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The letter criticised UK foreign policy and in particular the 2003 invasion of Iraq, stating that Blair's policies had caused great harm to civilians in the Middle East and provided "ammunition to extremists who threaten us all".Khan had to repay £500 in expenses in 2007 in relation to a newsletter sent to constituents featuring a 'Labour rose', which was deemed to be unduly prominent.
He was elected to Parliament at the 2005 general election.Born in Tooting, South London, to a working-class British Pakistani family, Khan earned a law degree from the University of North London.He subsequently worked as a solicitor specialising in human rights and chaired Liberty for three years.Khan was one of the Labour MPs who led the successful opposition to Prime Minister Tony Blair's proposed introduction of 90 days' detention without charge for those suspected of terrorism offences.In August 2006, he was a signatory of an open letter to Tony Blair that was signed by prominent Muslims and published in The Guardian.The Home Secretary, Jacqui Smith, then announced a further policy review and said the bugging of discussions between MPs and their constituents should be banned.
In June 2007, Blair stood down as both Prime Minister and Labour Party leader, to be replaced by Gordon Brown.
There was concern that the bugging contravened the Wilson Doctrine that police should not bug MPs.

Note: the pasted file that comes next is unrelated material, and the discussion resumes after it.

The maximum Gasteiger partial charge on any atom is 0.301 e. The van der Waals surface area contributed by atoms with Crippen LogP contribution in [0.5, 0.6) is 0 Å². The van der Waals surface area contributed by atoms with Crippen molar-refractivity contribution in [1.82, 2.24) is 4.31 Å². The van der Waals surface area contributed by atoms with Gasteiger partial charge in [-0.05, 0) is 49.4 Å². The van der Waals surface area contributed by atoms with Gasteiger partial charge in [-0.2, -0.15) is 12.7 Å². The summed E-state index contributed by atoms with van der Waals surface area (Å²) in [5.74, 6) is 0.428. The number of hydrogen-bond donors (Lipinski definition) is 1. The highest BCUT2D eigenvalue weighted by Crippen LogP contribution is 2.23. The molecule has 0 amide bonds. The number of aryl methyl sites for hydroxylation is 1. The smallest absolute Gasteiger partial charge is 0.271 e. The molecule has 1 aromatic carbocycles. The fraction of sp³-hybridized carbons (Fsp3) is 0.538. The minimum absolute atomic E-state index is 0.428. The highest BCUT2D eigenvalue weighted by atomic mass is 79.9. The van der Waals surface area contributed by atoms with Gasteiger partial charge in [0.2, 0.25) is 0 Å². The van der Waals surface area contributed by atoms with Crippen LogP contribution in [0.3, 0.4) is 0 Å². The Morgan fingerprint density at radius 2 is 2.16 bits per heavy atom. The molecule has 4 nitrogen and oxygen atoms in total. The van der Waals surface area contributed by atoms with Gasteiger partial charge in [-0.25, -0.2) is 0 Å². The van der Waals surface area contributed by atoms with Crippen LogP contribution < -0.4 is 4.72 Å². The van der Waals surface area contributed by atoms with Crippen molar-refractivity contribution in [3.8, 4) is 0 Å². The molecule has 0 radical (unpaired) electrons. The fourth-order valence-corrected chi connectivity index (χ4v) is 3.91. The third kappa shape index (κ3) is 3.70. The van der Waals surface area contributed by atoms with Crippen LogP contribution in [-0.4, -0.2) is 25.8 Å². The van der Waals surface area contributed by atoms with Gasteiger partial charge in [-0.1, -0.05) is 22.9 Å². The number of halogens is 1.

The report concluded that the doctrine did not apply because it affected only bugging requiring approval by the Home Secretary, while in Khan's case the monitoring was authorised by a senior police officer.
I got a paper round, a Saturday job—some summers I laboured on a building site." The family continues to send money to relatives in Pakistan, "because we're blessed being in this country." He and his family often encountered racism, which led to him and his brothers taking up boxing at the Earlsfield Amateur Boxing Club.
Before entering Parliament, Khan represented Tooting as a Councillor for the London Borough of Wandsworth from 1994 to 2006, and was granted the title of Honorary Alderman of Wandsworth upon his retirement from local politics.
While the content of the newsletter was not deemed to be party political, the rose logo was found to be unduly prominent which may have had the effect of promoting a political party.